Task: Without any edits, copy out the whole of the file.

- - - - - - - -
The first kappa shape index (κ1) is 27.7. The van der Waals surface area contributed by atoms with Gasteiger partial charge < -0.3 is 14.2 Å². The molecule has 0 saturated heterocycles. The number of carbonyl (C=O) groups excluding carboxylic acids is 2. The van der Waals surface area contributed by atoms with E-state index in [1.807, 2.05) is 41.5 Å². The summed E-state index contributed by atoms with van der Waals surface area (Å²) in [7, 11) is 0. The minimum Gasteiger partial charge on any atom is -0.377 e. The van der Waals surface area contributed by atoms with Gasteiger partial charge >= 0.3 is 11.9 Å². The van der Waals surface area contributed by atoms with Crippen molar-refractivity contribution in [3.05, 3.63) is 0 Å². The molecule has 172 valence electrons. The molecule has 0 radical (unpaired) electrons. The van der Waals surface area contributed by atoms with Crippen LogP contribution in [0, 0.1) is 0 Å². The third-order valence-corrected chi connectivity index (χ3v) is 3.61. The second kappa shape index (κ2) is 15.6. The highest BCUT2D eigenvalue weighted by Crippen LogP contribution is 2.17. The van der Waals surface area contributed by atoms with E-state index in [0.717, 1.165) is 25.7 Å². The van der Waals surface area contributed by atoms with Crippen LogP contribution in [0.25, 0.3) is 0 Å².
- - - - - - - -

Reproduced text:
The first kappa shape index (κ1) is 27.7. The van der Waals surface area contributed by atoms with Gasteiger partial charge < -0.3 is 14.2 Å². The molecule has 0 saturated heterocycles. The number of carbonyl (C=O) groups excluding carboxylic acids is 2. The van der Waals surface area contributed by atoms with E-state index in [1.807, 2.05) is 41.5 Å². The summed E-state index contributed by atoms with van der Waals surface area (Å²) in [7, 11) is 0. The minimum Gasteiger partial charge on any atom is -0.377 e. The van der Waals surface area contributed by atoms with Gasteiger partial charge >= 0.3 is 11.9 Å². The van der Waals surface area contributed by atoms with Crippen molar-refractivity contribution in [3.05, 3.63) is 0 Å². The molecule has 172 valence electrons. The molecule has 0 radical (unpaired) electrons. The van der Waals surface area contributed by atoms with Crippen LogP contribution in [0, 0.1) is 0 Å². The third-order valence-corrected chi connectivity index (χ3v) is 3.61. The second kappa shape index (κ2) is 15.6. The highest BCUT2D eigenvalue weighted by Crippen LogP contribution is 2.17. The van der Waals surface area contributed by atoms with E-state index in [0.717, 1.165) is 25.7 Å². The van der Waals surface area contributed by atoms with Crippen LogP contribution in [0.25, 0.3) is 0 Å².